‘Southern-style’ diet is tough on the heart, researchers say

Birmingham, AL – Count heart disease as yet another threat posed by consuming a diet filled with “Southern-style” foods such as fried chicken, bacon and sugary beverages, according to a study from the University of Alabama-Birmingham.

People who regularly eat Southern-style foods face a 56 percent higher risk of developing heart disease, researchers said. Previous research has linked Southern-style diets to an increased risk of stroke and an increased risk of death for chronic kidney disease patients.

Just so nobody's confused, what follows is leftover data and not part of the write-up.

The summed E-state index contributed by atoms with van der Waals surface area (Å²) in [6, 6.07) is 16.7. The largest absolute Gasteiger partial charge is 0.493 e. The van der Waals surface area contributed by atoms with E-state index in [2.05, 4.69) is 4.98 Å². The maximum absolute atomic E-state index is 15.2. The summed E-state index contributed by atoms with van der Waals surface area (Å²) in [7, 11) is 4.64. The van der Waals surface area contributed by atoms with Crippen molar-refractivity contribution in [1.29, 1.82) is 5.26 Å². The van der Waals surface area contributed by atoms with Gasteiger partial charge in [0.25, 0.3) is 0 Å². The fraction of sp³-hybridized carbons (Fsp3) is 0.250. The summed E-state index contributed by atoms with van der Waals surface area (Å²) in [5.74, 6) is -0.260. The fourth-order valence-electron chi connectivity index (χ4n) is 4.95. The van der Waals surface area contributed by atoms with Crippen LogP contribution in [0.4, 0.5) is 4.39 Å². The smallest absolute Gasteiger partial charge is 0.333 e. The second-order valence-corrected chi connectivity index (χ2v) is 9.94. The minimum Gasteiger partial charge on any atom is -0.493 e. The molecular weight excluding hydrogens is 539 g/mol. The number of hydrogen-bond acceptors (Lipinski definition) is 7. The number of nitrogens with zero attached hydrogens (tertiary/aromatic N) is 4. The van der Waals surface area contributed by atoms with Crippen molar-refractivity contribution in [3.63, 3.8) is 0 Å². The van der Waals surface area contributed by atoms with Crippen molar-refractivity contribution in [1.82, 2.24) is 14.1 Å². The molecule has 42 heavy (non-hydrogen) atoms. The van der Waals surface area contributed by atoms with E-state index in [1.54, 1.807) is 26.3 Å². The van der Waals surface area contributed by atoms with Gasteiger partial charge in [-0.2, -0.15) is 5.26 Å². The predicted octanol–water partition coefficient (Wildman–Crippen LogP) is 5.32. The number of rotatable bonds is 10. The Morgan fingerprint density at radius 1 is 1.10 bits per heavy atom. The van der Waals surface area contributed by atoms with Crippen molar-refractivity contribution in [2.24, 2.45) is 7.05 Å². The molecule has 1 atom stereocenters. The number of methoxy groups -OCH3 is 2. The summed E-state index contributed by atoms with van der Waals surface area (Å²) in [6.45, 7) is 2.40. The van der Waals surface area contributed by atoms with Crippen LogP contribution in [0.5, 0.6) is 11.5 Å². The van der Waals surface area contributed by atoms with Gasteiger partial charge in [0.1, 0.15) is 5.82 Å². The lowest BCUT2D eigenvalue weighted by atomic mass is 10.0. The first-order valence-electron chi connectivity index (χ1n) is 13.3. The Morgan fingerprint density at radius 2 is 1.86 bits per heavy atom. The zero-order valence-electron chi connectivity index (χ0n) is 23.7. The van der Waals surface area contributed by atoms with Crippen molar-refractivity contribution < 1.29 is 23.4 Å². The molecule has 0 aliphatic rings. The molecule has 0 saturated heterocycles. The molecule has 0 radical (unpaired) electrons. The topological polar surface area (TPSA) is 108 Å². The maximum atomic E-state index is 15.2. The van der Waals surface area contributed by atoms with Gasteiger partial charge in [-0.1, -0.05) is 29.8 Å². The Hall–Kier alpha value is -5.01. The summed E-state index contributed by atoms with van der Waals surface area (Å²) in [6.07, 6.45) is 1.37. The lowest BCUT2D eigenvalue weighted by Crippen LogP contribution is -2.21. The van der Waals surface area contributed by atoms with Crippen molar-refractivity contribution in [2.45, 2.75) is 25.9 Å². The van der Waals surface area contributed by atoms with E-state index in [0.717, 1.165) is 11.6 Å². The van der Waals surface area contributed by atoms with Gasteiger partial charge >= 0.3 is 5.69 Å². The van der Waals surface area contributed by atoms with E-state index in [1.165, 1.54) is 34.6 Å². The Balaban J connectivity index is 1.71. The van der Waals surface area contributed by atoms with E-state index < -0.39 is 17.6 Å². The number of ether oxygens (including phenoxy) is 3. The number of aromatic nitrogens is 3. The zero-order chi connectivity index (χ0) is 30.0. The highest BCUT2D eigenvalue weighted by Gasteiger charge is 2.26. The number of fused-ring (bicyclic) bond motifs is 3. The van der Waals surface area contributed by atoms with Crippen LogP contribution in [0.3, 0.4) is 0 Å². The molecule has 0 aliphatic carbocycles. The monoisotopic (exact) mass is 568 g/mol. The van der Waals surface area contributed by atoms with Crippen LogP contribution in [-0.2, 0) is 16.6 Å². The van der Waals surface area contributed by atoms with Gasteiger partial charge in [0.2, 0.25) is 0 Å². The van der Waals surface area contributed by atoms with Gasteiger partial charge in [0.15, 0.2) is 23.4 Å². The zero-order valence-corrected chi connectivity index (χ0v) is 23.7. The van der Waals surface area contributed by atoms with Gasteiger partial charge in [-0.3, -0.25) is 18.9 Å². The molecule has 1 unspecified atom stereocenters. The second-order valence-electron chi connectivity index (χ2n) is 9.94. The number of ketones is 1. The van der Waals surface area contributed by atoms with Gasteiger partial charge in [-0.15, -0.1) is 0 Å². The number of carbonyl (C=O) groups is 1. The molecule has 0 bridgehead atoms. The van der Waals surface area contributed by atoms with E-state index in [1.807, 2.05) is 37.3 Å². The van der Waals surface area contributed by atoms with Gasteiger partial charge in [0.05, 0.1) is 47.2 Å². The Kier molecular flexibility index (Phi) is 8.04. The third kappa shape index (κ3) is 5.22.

“For anyone eating a lot of the main components of the Southern dietary pattern, I’d recommend they scale back on their consumption,” lead author James M. Shikany, professor in UAB’s Division of Preventive Medicine, said in a press release. “If you’re eating bacon every morning, maybe cut back to only two or three days per week, or if you’re drinking four glasses of sweet tea or several sugar-sweetened soft drinks per day, maybe reduce that to one a day and replace those with non-sweetened beverages.”

The study was published online Aug. 10 in the journal Circulation.

The federal government offers a variety of tips on healthy eating at Nutrition.gov.